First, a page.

]]>
By: April http://www.designmom.com/2013/07/supporting-friends-with-children-in-the-hospital/comment-page-1/#comment-537452 April Tue, 23 Jul 2013 01:48:57 +0000 http://www.designmom.com/?p=38900#comment-537452 Laundry! As an adult trauma nurse, I can say that laundry is a big deal to families stuck in the hospital. Bring them clean laundry, take the dirty laundry, do the laundry at their house. Pictures. Pictures of friends, pictures of the patient, pictures of favorite places. As a trauma nurse my patients can look drastically different from ‘normal’ life. I love seeing pictures of them from ‘real’ life. It reminds me that they are mothers, daughters and friends, not just patients. Patients love having a touchstone of where they were and where they are going. And we love, love hearing thank you! We work hard, very hard. We don’t get paid a lot. And boy, it is an emotionally tough job. A thank you makes it all worth every second. Oh, the tears of joy when we see a patient return, better, healthy and smiling. I really can’t describe that feeling.

]]>
By: Tracy Davis http://www.designmom.com/2013/07/supporting-friends-with-children-in-the-hospital/comment-page-1/#comment-537447 Tracy Davis Tue, 23 Jul 2013 01:43:00 +0000 http://www.designmom.com/?p=38900#comment-537447 I love the idea of the roll of quarters, and wholeheartedly echo the sentiment of being grateful to have someone to be “normal” with. It helps to be able to forget about the pain for a while, and focus on something else for a break.

My infant son was in the NICU, and then at home with hospice care for 51 days before he died, and I’ve reflected on all the love and support that we received during that time and after.

Here is a post I wrote about some of the things I found helpful.:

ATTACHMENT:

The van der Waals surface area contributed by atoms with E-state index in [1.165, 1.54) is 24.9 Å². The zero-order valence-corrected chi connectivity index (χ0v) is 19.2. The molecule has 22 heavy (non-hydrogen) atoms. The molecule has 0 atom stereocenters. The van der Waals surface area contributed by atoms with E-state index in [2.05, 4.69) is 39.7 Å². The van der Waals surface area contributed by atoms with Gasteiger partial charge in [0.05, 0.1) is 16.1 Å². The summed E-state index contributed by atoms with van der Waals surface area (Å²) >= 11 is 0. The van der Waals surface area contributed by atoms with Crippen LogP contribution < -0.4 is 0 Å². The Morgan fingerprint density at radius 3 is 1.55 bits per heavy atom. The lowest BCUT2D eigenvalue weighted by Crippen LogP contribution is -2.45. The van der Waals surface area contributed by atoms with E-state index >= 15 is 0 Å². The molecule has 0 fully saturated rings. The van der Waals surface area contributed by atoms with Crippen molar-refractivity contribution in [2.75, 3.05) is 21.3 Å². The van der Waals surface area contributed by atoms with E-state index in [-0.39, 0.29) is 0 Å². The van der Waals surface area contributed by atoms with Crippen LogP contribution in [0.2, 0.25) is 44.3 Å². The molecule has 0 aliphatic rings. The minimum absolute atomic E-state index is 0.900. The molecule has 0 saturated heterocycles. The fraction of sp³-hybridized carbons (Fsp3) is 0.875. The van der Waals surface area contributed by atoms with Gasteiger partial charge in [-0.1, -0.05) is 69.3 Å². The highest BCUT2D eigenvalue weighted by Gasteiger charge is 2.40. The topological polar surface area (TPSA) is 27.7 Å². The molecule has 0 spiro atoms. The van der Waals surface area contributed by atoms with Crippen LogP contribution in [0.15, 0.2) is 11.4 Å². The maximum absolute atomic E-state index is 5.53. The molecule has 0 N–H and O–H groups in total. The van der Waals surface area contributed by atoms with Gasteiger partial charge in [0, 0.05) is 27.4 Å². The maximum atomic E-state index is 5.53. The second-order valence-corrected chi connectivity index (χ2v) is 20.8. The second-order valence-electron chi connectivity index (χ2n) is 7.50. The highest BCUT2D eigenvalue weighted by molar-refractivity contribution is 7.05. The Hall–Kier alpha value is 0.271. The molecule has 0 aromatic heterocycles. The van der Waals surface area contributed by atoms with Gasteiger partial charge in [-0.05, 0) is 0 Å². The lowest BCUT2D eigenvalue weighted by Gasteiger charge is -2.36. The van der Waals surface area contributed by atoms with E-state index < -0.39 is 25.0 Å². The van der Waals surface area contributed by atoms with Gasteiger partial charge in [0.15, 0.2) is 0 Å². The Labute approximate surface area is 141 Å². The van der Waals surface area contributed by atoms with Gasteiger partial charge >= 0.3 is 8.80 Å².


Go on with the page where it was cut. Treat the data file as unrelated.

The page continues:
http://thepodgefiles.blogspot.com/2012/01/what-to-say-when-you-dont-know-what-to.html

]]>
By: Kalli http://www.designmom.com/2013/07/supporting-friends-with-children-in-the-hospital/comment-page-1/#comment-537415 Kalli Tue, 23 Jul 2013 01:06:37 +0000 http://www.designmom.com/?p=38900#comment-537415 Amy this is such a good and timely post! I just dropped off dinner for a family in our neighborhood, the wife was diagnosed with a brain tumor while pregnant. They delivered her son 5 weeks early, removed and tested the tumor immediately after to find out it was malignant but extremely slow moving. She started chemotherapy and radiation last week, 3 weeks postpartum. They have two young daughters about the same age as my boys. Talking to her parents she said that the older girls were in desperate need of interaction and playmates after being stuck at home and rather shuttled aside with everything that’s going on. Gift cards, gas cards, attention to other kids, prayers, thoughtful notes-all so important!

]]>
By: patsy http://www.designmom.com/2013/07/supporting-friends-with-children-in-the-hospital/comment-page-1/#comment-537330 patsy Mon, 22 Jul 2013 23:47:10 +0000 http://www.designmom.com/?p=38900#comment-537330 This is a wonderful & touching post. I wanted to add something. I am the mother of a daughter with mental illness (severe depression- which induced psychosis & and then an eating disorder.) It is terribly painful (of course) yet somehow people get nervous & tend to do nothing or say nothing to those suffering from “mental” illnesses or their families.

Just a friendly reminder- mental illness is still – illness. Don’t get me wrong- SO MANY people have been overwhelmingly thoughtful to our family & I love them & I am grateful. I just want to remind all those readers out there that it is okay to ask – okay to offer help & okay to acknowledge mental illness. It’s awkward to talk about, true. But parents of children suffering with these types of illnesses can sometimes feel alone or worse – judged.